Senior Management Team

Rwanda Management Team

Uganda Management


Frequently Asked Questions

An earthen floor is an ancient flooring technique that has been revived and modernized in recent years and is especially popular in the western United States. Earthen floors are made from natural materials that can be sourced locally (laterite, sand, clay and water) and layered to make a surface that is as strong and resilient as possible.

First, a laterite layer is applied on a flat, compacted foundation, with manual compaction helping keep the laterite layer level and strong. Next, a screed layer, which is made of sand and clay is applied and trowelled flat. The floor is then sealed by a layer of drying oil that polymerizes (plasticizes) as it dries to form a plastic-like resin on the floor.

In the US, boiled linseed oil is traditionally used. However, boiled linseed oil is expensive and is not locally available in Rwanda and slightly noxious. So our co-founder Rick Zuzow formulated an alternative oil that converts flaxseed oil into a similarly performing varnish/drying oil. Our varnish is green and healthy, free of the noxious fumes found in boiled linseed oil is produced at a fraction of the cost of linseed-based varnish. As a result, we are able to provide durable and healthy floors that are 70% cheaper than the only alternative, concrete.

We charge about $2.50 US dollars per square meter for a floor that we estimate will last 10-15 years. A typical home is 25 square meters, costing 63 USD. Customers pay in three installments, and often build one room at a time, which self-finances the floor. 

Our varnish is completely safe for people including our customers and employees who work with it on a day-to-day basis. Our varnish is free of volatile organic compounds (VOCs) and poses no health risks.

EarthEnable has a hybrid organizational structure. EarthEnable, Incorporated is a 501(c)3 nonprofit organization in the United States that 100% owns EarthEnable Rwanda and EarthEnable Uganda, both of which are for-profit enterprises in Rwanda and Uganda. This structure reflects our deep commitment to our social mission of improving health for the world’s poor as well as our belief in market-based solutions. Any profits generated by the for-profits in Rwanda and Uganda (and any future for-profit subsidiaries in other countries) will be directly donated to the nonprofit umbrella organization to fund start-up costs in new markets and further R&D.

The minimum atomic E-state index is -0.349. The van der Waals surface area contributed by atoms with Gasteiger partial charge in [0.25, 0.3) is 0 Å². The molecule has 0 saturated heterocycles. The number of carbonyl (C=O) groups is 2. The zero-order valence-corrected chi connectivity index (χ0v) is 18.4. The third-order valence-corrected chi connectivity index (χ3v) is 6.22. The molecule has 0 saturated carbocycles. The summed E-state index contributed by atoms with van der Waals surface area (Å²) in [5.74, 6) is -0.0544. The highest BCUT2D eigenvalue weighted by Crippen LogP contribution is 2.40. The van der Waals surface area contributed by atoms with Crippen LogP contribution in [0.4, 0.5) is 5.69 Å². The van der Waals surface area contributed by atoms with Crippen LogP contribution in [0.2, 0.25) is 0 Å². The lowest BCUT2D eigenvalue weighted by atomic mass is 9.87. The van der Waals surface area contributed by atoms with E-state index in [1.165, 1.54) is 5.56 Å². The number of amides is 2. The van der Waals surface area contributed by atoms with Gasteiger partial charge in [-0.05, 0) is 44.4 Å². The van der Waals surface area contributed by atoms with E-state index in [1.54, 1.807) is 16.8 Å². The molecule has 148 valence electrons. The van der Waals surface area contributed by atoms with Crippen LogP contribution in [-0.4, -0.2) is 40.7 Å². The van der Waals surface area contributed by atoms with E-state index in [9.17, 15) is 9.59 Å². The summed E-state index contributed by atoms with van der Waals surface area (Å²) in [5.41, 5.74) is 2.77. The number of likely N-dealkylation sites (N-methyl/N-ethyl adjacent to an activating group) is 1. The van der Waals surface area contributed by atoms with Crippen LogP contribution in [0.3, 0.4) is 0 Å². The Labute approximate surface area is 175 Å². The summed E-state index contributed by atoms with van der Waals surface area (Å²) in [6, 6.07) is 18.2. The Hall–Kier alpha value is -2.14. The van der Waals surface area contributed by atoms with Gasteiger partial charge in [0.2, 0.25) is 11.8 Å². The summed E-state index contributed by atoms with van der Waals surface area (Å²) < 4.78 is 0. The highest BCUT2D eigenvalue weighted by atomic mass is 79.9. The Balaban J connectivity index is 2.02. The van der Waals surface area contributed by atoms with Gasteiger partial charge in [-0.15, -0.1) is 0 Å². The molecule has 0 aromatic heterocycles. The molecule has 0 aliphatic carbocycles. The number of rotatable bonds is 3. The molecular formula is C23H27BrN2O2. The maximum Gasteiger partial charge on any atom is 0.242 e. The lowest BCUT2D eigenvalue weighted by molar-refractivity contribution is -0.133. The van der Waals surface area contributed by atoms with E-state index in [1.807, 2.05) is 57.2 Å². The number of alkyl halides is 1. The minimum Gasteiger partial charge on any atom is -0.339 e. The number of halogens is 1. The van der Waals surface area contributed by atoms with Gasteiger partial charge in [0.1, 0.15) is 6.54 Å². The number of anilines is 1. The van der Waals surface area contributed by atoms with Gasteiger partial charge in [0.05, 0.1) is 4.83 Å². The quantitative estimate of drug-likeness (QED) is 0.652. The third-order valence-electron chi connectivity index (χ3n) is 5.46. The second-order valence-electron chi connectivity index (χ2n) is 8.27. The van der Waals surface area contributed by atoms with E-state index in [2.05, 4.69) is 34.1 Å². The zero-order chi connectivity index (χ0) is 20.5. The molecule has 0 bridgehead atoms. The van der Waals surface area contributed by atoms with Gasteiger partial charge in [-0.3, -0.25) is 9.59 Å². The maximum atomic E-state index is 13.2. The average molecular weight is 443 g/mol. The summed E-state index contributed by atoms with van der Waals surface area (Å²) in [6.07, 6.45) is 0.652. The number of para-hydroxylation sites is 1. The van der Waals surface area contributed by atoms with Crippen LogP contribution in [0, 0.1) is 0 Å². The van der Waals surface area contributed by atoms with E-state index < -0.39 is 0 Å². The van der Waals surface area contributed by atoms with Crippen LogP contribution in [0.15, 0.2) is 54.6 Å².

Roughly 10% of our clients get free floors, but this is exclusively for new technique testing. For example, we install free “innovation floors” for our masons to test a new technique a few times each year (e.g. a new material, method, or embellishment such as color and tiles). We also build free floors for some customers during monthly community service days (Umuganda). Additionally, we work with local leaders to select families that cannot afford to build a floor and partner with community members to build their floors for free. 

In the US, earthen floors last 20-30 years as long as they are maintained with a fresh coat of varnish every few years. In Rwanda, given that floors are typically washed every day, we anticipate that the floor will last 10-15 years and that revarnishing will be required every few years.

Revarnishing is easy and can be done by customers themselves. They can simply purchase a bottle of varnish and re-apply according to our floor maintenance manual and as they see fit. If customers would rather have one of our trained employees re-apply the varnish, we send someone over for free during the regular warranty period of six month and for a small fee.

There are multiple studies which cite dirt floor replacement as a possible health intervention with potential for big impact in the developing world. A study conducted in Mexico showed that replacing a dirt floor with a concrete floor has the potential to reduce diarrhea by 49%, parasitic infections by 78%, and anemia by 81% while leading to a 36-96% improvement in cognitive development among young children. (Reference: Cattaneo, Matias D.; Galiano, Sebastian; Gertler, Paul J.; Martinez, Sebastian; Titiunik, Rocio. Housing, health, and happiness. In American Economic Journal: Economic Policy 2009, 1:1, 75–105.)